Interviews, People, Products, SurfboardsWhat's In Your Quiver? Harry Knight 

-Words by Ru Hill

For as long as I’ve surfed I’ve been fascinated by surfboards, and as a grommet one of the things I always dreamed of, was the day that I could have a “Quiver” of multiple surfboards for different conditions. Most of these boards are basic stock models from within Costa Rica, but I’ve also been using the AKU software to design some boards with Paul Waters of Black & White Surfboards back in the UK, as well as building and riding a replica of Tom Blake’s 1930’s “Cigar Box” surfboards. As you can see, ?I like to have a little colour on my boards, which I do either with Posca Pens or spray paint, and the mounts that you can see on some of the boards are for a Trace GPS tracking device that I’ve been using to monitor my surfing.Boards from left to right are:

  • 5’6 x 18.5 x 2.75 x 36.6L: Seaglass Project Albacore. Finless foam creation from Tom Wegner who spearheaded the re-emergence of the Hawaiian Alaia. This is a really fun board to surf on small clean days, and really teaches you about using your rail. I’m really looking forward to taking this board out to Chicama in Peru later this year?

  • 5’7 x 21.25 x 2.38 x 34L: Small wave board based on a Lost Bottom Feeder. Being so short and fat, this board takes a bit of getting used to, but is so much fun on small, soft waves. I normally ride it as a quad with Controller fins and the board is insanely fast, but can get a bit skatey if you don’t really dig the rail on turns.

  • 5’10 x 20.25 x 2.62 x 33.8L: Hayden Shapes Hypto Krypto. This is my newest board and I’ve been having a lot of fun getting to know it. I keep this board at work as I live a few miles back from the beach, and this board is such a great all-rounder that I know I can grab it whatever the conditions are. I really like how much grip this board has, which allows me to really lean onto my rail and draw my turns out.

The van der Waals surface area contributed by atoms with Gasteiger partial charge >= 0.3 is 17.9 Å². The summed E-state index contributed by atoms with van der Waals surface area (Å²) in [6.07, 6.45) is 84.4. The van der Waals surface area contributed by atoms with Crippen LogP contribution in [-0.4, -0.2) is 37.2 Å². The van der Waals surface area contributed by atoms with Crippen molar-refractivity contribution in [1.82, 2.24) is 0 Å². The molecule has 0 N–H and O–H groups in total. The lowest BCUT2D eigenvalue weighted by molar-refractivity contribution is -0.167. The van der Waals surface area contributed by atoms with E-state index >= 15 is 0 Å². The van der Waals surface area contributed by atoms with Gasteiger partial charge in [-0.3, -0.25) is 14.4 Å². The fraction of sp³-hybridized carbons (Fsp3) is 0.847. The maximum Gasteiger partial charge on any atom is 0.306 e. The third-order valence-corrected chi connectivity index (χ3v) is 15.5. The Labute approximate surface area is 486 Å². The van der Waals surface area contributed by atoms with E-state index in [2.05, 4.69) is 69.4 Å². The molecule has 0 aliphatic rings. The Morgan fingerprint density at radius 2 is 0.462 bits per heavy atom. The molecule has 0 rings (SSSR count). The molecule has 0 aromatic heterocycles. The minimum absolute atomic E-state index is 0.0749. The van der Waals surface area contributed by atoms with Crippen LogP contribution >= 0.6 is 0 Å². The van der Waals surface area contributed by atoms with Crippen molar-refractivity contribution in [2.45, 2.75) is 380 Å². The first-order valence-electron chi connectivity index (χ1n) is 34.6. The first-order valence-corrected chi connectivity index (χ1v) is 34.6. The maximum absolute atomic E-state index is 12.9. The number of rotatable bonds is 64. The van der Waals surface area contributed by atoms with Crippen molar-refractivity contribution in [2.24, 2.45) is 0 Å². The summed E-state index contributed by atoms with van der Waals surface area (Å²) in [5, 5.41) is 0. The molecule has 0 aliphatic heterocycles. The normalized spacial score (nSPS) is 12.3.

• 6’0 x 20 x 2.5 x 32L: This has been my “go-to” shortboard for Guiones over the last year or so, so it’s a bit dinged up now. It’s based on a Lost V2 Shortboard, and the wider outline works well on the softer waves, as it allows the board to create a little more speed so that I can link my turns more cleanly.

  • 6’1 x 19.25 x 2.44 x 30.25L: This is also based on a Lost V2 Shortboard,? but with a slimmer set of dimensions.? ?This is my “good wave” board?, so? I’ll pull this out if the waves are steeper or overhead. I normally ride it as a Thruster, but it goes great as a Quad at some of the more powerful beaches to the North of Nosara.

  • 6’2 x 19.5 x 2.44 x 32L: This is the oldest of my boards, and is probably a little small for me now. It’s based on a Lost Rock Upand it’s the board I use in serious waves. It’s been to France, Nicaragua?
    and Indo, and has never let me down. I’ve had my best waves and my worst wipe-outs on this board, so I’ll be a little sad when I do replace it?.

  • 7’0 x 21.25 x 2.5 x 40L (approx): This board always puts a smile on my face, it’s a pretty standard Mini-Mal shape, with maybe a little more curve to the outline and a little more rocker, so you can throw it around if you want to. I use this a lot in the Dry Season (Dec-April) when the waves are smaller, and I don’t feel like working too hard?, but it’s also a good board for me to work on my technique? with, as riding a bigger board slows everything down a little and gives you more time to think about what you’re doing.